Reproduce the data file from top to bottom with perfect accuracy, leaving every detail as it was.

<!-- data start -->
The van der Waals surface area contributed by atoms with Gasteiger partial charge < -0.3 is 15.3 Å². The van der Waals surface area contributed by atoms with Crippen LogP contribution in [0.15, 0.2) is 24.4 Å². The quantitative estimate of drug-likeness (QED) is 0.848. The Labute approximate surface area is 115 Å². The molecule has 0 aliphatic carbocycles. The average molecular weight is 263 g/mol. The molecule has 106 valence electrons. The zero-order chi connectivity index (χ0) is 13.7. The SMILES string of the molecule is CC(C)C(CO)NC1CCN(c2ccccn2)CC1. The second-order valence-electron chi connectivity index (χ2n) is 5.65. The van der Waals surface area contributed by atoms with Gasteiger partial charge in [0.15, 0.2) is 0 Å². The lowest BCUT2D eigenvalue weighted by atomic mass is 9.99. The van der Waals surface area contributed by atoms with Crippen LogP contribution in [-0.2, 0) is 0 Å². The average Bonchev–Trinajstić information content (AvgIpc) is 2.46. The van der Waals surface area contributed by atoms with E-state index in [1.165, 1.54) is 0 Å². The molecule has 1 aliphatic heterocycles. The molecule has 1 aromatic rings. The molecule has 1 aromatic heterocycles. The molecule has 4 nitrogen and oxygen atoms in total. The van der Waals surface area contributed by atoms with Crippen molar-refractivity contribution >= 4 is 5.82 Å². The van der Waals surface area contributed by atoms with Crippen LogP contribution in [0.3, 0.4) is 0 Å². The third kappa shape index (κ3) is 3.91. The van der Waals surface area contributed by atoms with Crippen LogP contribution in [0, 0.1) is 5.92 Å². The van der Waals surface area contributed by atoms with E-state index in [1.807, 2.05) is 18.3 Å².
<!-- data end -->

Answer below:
The van der Waals surface area contributed by atoms with Gasteiger partial charge < -0.3 is 15.3 Å². The van der Waals surface area contributed by atoms with Crippen LogP contribution in [0.15, 0.2) is 24.4 Å². The quantitative estimate of drug-likeness (QED) is 0.848. The Labute approximate surface area is 115 Å². The molecule has 0 aliphatic carbocycles. The average molecular weight is 263 g/mol. The molecule has 106 valence electrons. The zero-order chi connectivity index (χ0) is 13.7. The SMILES string of the molecule is CC(C)C(CO)NC1CCN(c2ccccn2)CC1. The second-order valence-electron chi connectivity index (χ2n) is 5.65. The van der Waals surface area contributed by atoms with Gasteiger partial charge in [0.15, 0.2) is 0 Å². The lowest BCUT2D eigenvalue weighted by atomic mass is 9.99. The van der Waals surface area contributed by atoms with Crippen LogP contribution in [-0.2, 0) is 0 Å². The average Bonchev–Trinajstić information content (AvgIpc) is 2.46. The van der Waals surface area contributed by atoms with E-state index in [1.165, 1.54) is 0 Å². The molecule has 1 aliphatic heterocycles. The molecule has 1 aromatic rings. The molecule has 1 aromatic heterocycles. The molecule has 4 nitrogen and oxygen atoms in total. The van der Waals surface area contributed by atoms with Crippen molar-refractivity contribution >= 4 is 5.82 Å². The van der Waals surface area contributed by atoms with Crippen LogP contribution in [0.3, 0.4) is 0 Å². The third kappa shape index (κ3) is 3.91. The van der Waals surface area contributed by atoms with Crippen LogP contribution in [0, 0.1) is 5.92 Å². The van der Waals surface area contributed by atoms with E-state index in [1.807, 2.05) is 18.3 Å².